Concerns about exactly how much stuff the human race accumulates have started getting louder and more persistent. At issue here is the fact that we live on a planet of finite resources and, therefore, we cannot continue to make such large numbers of things that are treated, ultimately, as completely disposable.
Annie Leonard, author of "The Story of Stuff”, contends that we humans only engage with the consumption phase of a product’s life cycle, despite the fact that this is preceded by phases of extraction, production and distribution and then followed by the disposal phase – thus blinding us to the true cost of our consumerism; environmental degradation, the emission of greenhouse gases as well as a range of toxic chemicals into our water and air, diminishing levels of natural resources, and so on.
The significance of these side effects of consumerism cannot be overstated. For example, chemicals released into our environment have been implicated in increasing incidences of autism and declining fertility rates (anyone who has seen or read "Children of Men” can imagine the potential long-term consequences of this); and the threats of dangerous climate change are obvious.
But does it need to be this way? Obviously, humans will not simply quit being citizens of the 21st Century and return to basic agrarian societies – ultimately, we want stuff. Phones, computers, furniture, bicycles, coffee mugs, soft drinks, toothpaste, baby toys, houses – it is all a celebration of how civilisation has advanced and it is, for better or worse, fundamental to our self expression and identity.
So how do we continue to enjoy the fruits of advancement without leaving a legacy of environmental ruin for future generations?
The emerging field of industrial ecology tells us that this can be achieved through design. Better design. Smarter design. The title of a 2002 book provides the best summary of how this smarter design works: cradle to cradle. The current paradigm is cradle-to-grave: we take raw materials, make it into something, then we ultimately throw it into landfill. The cradle-to-cradle design concept – which can theoretically be applied to anything from a pen to a car to a factory – proscribes that everything should be made of biological nutrients (ie. things that will decompose and safely re-enter the biological life cycle) or technical nutrients (ie. materials that maintain their value through repeated product cycles). Basically, every element that makes up any one item should, at the end of its life, seamlessly re-integrate into the production of a new item.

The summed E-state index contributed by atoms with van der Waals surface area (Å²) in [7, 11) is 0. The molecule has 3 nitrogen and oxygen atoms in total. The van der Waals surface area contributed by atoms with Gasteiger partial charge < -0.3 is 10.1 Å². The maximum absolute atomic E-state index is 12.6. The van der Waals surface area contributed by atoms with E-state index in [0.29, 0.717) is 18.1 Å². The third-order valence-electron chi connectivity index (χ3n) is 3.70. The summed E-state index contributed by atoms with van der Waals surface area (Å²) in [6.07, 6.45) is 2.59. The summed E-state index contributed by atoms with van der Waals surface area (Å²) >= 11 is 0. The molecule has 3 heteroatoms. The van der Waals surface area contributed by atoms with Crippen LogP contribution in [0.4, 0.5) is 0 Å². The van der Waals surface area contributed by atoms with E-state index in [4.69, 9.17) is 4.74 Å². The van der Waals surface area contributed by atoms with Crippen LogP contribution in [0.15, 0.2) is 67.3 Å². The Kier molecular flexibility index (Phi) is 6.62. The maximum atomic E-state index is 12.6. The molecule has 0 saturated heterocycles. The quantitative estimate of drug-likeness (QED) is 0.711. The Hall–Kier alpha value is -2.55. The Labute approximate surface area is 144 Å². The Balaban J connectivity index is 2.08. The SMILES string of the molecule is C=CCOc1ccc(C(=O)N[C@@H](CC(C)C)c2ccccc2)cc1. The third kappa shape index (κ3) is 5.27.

The authors of a 2002 book called "Cradle to Cradle: Remaking the Way We Make Things", German chemist Michael Braungart and US architect William McDonough, cite numerous instances where their firm, MBDC, has helped clients develop products using this new paradigm: the new products save their clients money, they’re better for the environment, and waste from one process provides the input for the next cycle of production. While this "design for environment” should not be used to justify rampant consumerism, it can certainly minimise the impact of modern lifestyles.
An early success story from MBDC was a textile mill in Europe that wanted to develop an upholstery fabric that could be ultimately discarded in a compost heap. Once the new design and manufacturing process was implemented, the company no longer had to pay to ship their waste to an external site for treatment; they reduced their regulatory burden because the water coming out of the factory was now cleaner than the water going in; workers no longer needed to wear masks and gloves to protect themselves from toxic chemicals used previously; and, critically, the new product was cheaper to produce and proved to be extremely popular and successful.
On a larger scale, the Kwinana Industrial Area outside Perth has been a world leader in regional resources synergies, or industrial symbiosis, wherein waste can flow out of one factory into an adjoining factory as required raw materials.
This type of thing may not be achievable for all manufacturers, though. Perhaps not every product will be amenable to having certain chemicals removed or to incorporating a greater degree of re-usability of its components; even if a cradle-to-cradle design can be achieved, perhaps it will be too expensive to implement. In some cases, the cost of investigating a new design process might be prohibitive. But there is certainly potential for both financial and environmental savings. Policy measures could be used to provide some incentive to companies who are interested in the concept but uncertain about the rewards. For example, a logo, like the Heart Foundation tick, displayed on a product that incorporates cradle-to-cradle features might spur the increasing numbers of environmentally concerned consumers to purchase that product instead of a competitor’s.
So here is a challenge to industrial designers and the CEOs who employ them: Can you re-design your products and their packaging with a cradle-to-cradle view? Can you replace the toxic chemicals with innocuous alternatives? Can you maximise the re-usability of your components? And can you make money by doing this? This can be a way of improving environmental credentials, and it could just as easily be an excellent business opportunity: to derive profits from waste streams, to minimise costs, to be at the forefront of a new generation of industrial design and to reap the associated rewards.
Nicholas Aberle is a research scientist at the University of Melbourne